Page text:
After this rupture, the party chaired by De Gennaro forms the Front, in alliance with the Labor and People Party (PTP) and the Socialist Workers Movement (MST), a front that in Buenos Aires nominated teacher Marta Maffei for national deputy.

Already in 2014, with his allies from the PTP, and with new parties such as Emancipación Sur and Camino de los Libres, Víctor de Gennaro formalized his candidacy for President of the Nation for the 2015 general elections, in the so-called Popular Front,[15][16] but de Gennaro failed to pass the electoral threshold and was subsequently excluded from the first round.

Electoral performance


Election year Candidate Coalition PASO 1st round Result
# of overall votes % of overall vote # of overall votes % of overall vote
2011 Hermes Binner   FAP 2,180,110 9.72 (4th) 3,684,970 16.81% (2nd) Red XN Defeated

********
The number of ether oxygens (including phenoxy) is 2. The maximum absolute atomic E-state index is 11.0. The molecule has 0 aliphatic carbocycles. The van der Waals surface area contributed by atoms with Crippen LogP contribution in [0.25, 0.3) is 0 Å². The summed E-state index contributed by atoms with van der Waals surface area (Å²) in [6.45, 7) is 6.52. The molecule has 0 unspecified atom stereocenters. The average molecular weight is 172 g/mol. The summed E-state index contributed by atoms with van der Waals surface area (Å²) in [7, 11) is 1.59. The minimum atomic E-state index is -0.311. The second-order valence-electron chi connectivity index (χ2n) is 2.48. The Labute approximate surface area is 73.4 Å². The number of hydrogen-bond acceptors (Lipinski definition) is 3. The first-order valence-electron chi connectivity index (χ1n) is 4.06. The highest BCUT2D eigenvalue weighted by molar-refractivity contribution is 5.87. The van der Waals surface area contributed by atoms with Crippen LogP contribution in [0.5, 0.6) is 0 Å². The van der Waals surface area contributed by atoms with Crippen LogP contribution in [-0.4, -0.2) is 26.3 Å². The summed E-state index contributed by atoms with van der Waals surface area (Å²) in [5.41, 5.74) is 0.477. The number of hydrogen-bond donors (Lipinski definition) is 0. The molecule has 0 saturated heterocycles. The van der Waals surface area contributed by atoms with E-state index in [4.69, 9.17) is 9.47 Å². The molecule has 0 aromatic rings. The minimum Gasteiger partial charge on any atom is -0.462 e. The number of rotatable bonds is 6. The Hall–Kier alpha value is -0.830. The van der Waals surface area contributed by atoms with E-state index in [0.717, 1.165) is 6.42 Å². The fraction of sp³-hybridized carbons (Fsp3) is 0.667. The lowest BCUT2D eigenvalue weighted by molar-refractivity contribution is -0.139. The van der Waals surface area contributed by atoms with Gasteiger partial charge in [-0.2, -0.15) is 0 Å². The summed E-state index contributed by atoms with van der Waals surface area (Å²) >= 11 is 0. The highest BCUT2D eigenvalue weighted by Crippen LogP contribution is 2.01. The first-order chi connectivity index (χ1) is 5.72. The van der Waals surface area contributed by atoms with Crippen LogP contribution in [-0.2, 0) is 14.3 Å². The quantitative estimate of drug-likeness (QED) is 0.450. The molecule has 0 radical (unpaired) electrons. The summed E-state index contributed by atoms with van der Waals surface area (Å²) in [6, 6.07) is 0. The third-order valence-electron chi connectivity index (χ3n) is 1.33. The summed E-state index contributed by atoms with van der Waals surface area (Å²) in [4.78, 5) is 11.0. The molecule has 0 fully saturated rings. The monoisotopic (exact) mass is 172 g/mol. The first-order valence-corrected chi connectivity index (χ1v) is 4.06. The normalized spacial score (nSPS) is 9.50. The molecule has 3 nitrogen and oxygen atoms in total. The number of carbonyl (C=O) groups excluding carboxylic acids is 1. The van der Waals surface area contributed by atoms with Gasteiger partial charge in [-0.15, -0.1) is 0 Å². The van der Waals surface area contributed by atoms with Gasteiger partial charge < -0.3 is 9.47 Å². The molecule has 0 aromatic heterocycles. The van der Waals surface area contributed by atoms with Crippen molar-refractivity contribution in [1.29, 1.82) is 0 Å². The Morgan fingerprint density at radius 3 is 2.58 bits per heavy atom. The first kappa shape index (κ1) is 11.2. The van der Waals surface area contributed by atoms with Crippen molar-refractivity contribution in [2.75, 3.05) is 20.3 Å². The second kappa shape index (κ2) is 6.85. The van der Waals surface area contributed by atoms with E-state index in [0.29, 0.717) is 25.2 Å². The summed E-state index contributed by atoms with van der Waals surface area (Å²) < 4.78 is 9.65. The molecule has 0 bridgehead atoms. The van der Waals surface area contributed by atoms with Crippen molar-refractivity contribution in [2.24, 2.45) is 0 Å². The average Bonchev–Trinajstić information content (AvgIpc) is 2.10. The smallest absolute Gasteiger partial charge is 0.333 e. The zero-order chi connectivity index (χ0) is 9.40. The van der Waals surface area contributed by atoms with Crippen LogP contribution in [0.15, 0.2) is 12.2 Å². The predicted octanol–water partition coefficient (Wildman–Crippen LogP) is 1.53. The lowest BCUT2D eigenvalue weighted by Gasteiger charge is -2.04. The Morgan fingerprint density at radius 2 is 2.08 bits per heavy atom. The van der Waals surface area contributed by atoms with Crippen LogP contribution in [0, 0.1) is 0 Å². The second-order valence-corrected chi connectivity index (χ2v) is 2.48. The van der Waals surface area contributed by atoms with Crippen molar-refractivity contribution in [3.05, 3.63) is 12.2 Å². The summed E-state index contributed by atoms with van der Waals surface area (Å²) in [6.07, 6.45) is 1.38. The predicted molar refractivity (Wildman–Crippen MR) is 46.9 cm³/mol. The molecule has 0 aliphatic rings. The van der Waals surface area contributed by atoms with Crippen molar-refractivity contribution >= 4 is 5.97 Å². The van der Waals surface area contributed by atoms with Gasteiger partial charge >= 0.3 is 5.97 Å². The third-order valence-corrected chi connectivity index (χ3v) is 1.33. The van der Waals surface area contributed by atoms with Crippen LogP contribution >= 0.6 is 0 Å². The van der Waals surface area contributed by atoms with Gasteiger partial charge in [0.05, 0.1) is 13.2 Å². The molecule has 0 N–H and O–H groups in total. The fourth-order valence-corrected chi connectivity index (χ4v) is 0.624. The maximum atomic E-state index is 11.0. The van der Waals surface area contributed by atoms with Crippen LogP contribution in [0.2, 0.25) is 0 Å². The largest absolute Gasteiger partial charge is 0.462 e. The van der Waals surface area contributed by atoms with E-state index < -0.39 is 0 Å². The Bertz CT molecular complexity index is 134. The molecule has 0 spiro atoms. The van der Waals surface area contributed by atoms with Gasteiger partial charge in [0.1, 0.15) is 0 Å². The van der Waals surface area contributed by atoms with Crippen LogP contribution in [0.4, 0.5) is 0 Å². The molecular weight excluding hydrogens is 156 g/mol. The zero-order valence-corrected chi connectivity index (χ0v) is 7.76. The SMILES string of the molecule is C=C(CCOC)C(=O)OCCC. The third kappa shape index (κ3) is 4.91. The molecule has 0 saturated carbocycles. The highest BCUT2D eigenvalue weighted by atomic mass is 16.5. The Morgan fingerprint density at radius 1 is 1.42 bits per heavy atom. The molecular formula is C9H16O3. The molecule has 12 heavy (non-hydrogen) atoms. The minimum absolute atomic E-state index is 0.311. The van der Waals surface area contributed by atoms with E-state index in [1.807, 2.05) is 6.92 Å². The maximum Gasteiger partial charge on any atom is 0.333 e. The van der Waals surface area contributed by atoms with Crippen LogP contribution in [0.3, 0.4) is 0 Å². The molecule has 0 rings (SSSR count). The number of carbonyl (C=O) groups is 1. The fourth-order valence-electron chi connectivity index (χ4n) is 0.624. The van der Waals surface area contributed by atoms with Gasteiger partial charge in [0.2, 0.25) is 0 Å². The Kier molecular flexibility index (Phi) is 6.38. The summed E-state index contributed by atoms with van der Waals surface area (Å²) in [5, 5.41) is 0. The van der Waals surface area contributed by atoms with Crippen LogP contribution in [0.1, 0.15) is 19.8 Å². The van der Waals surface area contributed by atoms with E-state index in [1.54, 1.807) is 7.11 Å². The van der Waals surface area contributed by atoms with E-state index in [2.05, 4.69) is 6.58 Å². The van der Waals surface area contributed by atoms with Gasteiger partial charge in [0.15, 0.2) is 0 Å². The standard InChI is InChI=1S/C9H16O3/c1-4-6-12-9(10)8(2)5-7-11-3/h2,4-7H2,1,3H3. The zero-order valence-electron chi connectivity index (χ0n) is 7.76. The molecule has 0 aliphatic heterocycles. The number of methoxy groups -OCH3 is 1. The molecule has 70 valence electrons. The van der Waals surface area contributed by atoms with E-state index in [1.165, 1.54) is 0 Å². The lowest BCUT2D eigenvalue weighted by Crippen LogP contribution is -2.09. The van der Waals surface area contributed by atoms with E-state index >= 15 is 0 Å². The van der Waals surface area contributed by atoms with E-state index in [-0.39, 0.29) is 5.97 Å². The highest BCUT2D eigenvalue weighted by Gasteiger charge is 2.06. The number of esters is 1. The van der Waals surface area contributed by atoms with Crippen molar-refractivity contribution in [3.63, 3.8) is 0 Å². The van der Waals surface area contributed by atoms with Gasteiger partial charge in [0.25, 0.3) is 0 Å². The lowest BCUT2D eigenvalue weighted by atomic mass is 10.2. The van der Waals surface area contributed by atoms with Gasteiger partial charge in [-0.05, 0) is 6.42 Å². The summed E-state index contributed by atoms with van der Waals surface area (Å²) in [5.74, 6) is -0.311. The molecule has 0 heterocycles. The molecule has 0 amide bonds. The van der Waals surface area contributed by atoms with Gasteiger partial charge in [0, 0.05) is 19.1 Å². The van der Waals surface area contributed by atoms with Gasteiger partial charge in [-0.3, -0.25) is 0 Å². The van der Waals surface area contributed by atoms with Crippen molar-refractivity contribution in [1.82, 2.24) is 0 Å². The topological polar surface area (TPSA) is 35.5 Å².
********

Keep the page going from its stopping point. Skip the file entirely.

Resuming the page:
2015 Víctor De Gennaro   FP 106,324 0.47 (7th) Red XN Failed to pass threshold
2019 Alberto Fernández   FDT 12,205,938 47.79 (1st) 12,473,709 48.10 (1st) Green tickY Elected
2023 Juan Grabois   UP

Chamber of Deputies

Election year Votes % seats won total seats position presidency notes
2011 2,780,984 13.52 (#2nd) 3
3 / 257
Minority Cristina Fernández de Kirchner (PJFPV) within the FAP
2013 330.260 1,39 0
3 / 257
Minority Cristina Fernández de Kirchner (PJFPV) within provincial alliances
2015 106,324 0,47 0
0 / 257
Minority Mauricio Macri (PROCambiemos) within the Popular Front
2017 28,858 0.12 (#26th) 0
0 / 257
Minority Mauricio Macri (PROCambiemos)
2019 11,950,926 46.61 (#1st) 0
0 / 257
Minority Alberto Fernández (PJFDT) within FDT


  1. ^ "De Gennaro, representantes de la CTA y CGT apoyan a Lula en Porto Alegre". Télam (in Spanish). 22 January 2018. Retrieved 10 December 2020.
  2. ^ "Fuerte pronunciamiento en contra de la maniobra política-mediática-judicial contra periodistas". Chaco Día por Día (in Spanish). 16 October 2020. Retrieved 10 December 2020.
  3. ^ "De Gennaro creó Unidad Popular con vistas a 2011". La Nación (in Spanish). 15 June 2010. Retrieved 10 December 2020.